Florida Supreme Court issues a pair of controversial abortion decisions

“We conclude there is no basis under the Privacy Clause to invalidate the statute,” Justice Jamie Grosshans wrote while dropping the Court’s culture bomb. The decision overturned decades of pro-abortion law in Florida. Justice Grosshans explained, “In doing so, we recede from our prior decisions in which — relying on reasoning the U.S. Supreme Court has rejected — we held that the Privacy Clause guaranteed the right to receive an abortion through the end of the second trimester.”

Although the case was ostensibly about a previous 15-week ban, the court’s reasoning applies equally to the new six-week ban. The precedent-crushing decision, which only Florida’s Supreme Court could make, removed an injunction staying the new laws.

The case will have a monster effect. The Post reported that last year, more than 84,000 abortions were performed in Florida, more than in almost any other state, and far more than previously reported in any of the 17 states that have now banned all or most abortions.

In a separate abortion ruling this week, the court also approved a 2024 ballot initiative to amend Florida’s Constitution to allow abortions.  The proposed amendment would leave the decision about when an abortion could be provided to the woman’s doctor: “No law shall prohibit, penalize, delay, or restrict abortion before viability or when necessary to protect the patient’s health, as determined by the patient’s healthcare provider.”

In other words, an individual doctor could determine that ‘viability’ means ‘birth.’ To pass, the amendment requires a 60% supermajority of voters.

The decision upholding Florida’s new abortion limits was particularly interesting to me, since my winning mask and vaccine cases were based on Florida’s Right to Privacy and decades of abortion decisions extolling bodily autonomy and physical privacy. Needless to say, Florida’s Supreme Court didn’t include those issues.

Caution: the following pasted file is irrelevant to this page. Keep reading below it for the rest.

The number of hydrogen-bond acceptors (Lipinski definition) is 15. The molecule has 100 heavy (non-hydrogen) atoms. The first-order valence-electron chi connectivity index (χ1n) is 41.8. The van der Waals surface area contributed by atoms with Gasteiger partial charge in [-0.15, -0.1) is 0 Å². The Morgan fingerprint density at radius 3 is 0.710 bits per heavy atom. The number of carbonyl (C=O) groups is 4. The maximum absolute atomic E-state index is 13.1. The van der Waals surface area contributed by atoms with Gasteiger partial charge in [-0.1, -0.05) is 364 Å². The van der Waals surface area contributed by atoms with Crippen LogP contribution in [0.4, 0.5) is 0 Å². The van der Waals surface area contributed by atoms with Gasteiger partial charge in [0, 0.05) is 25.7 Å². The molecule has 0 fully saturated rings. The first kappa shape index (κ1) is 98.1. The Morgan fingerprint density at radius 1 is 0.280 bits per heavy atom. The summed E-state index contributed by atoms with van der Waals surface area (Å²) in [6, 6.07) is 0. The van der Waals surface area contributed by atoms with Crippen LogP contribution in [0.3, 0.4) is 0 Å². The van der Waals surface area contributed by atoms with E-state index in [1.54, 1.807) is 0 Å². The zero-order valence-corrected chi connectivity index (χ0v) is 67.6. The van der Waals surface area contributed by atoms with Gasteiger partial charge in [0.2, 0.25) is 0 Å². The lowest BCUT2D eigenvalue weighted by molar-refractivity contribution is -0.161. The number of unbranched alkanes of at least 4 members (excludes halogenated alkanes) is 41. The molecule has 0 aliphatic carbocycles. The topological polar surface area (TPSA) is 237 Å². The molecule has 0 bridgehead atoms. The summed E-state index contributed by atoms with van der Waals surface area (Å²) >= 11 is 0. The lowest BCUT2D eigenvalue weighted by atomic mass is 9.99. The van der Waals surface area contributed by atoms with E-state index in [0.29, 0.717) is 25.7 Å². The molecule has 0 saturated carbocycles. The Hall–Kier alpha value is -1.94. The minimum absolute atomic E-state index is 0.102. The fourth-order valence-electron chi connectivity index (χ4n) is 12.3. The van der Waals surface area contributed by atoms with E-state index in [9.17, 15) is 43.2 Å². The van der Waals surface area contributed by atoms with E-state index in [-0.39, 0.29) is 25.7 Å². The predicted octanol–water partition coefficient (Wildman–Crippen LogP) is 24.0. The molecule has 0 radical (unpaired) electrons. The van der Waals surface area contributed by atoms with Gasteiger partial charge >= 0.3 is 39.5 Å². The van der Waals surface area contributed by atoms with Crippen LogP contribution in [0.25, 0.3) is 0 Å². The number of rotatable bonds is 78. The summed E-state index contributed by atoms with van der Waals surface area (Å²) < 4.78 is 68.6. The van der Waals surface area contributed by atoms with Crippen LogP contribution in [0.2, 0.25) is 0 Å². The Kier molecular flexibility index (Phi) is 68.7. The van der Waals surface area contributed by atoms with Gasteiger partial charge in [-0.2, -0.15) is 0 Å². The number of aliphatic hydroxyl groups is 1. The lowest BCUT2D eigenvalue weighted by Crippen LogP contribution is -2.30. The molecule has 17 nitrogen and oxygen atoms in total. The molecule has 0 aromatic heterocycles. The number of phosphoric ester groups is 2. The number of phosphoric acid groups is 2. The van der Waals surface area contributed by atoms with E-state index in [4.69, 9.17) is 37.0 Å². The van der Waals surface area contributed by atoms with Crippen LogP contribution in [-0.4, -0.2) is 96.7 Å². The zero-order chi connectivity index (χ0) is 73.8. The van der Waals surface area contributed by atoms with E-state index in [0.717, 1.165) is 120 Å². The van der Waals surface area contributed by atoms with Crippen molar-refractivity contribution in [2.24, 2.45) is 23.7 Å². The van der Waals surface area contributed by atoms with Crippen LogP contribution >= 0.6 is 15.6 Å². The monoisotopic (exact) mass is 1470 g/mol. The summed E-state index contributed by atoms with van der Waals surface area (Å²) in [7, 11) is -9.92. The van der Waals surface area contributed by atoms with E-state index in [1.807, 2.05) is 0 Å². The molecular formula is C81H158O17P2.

Florida’s election season just got a gigantic emotional upgrade.

Jeff Childers

Jeff Childers is the president and founder of the Childers Law firm. Jeff interned at the Federal Bankruptcy Court in Orlando, where he helped write several widely-cited opinions. He then worked as an associate with the prestigious firm of Winderweedle, Haines, Ward & Woodman in Orlando and Winter Park, Florida before moving back to Gainesville and founding Childers Law. Jeff served for three years on the Board of Directors of the Central Florida Bankruptcy Law Association. He has also served on the Board of Directors of the Eighth Judicial Bar Association, and on the Rules Committee for the Northern District of Florida Bankruptcy Court. Jeff has published several articles as co-author with Professor William Page of the Levin College of Law (University of Florida) on the topic of anti-trust in the Microsoft case. He also is the author of an article on the topic of Product Liability in the Software Context. Jeff focuses his area of practice on commercial litigation, elections law, and constitutional issues. He is a skilled trial litigator and appellate advocate. http://www.coffeeandcovid.com/


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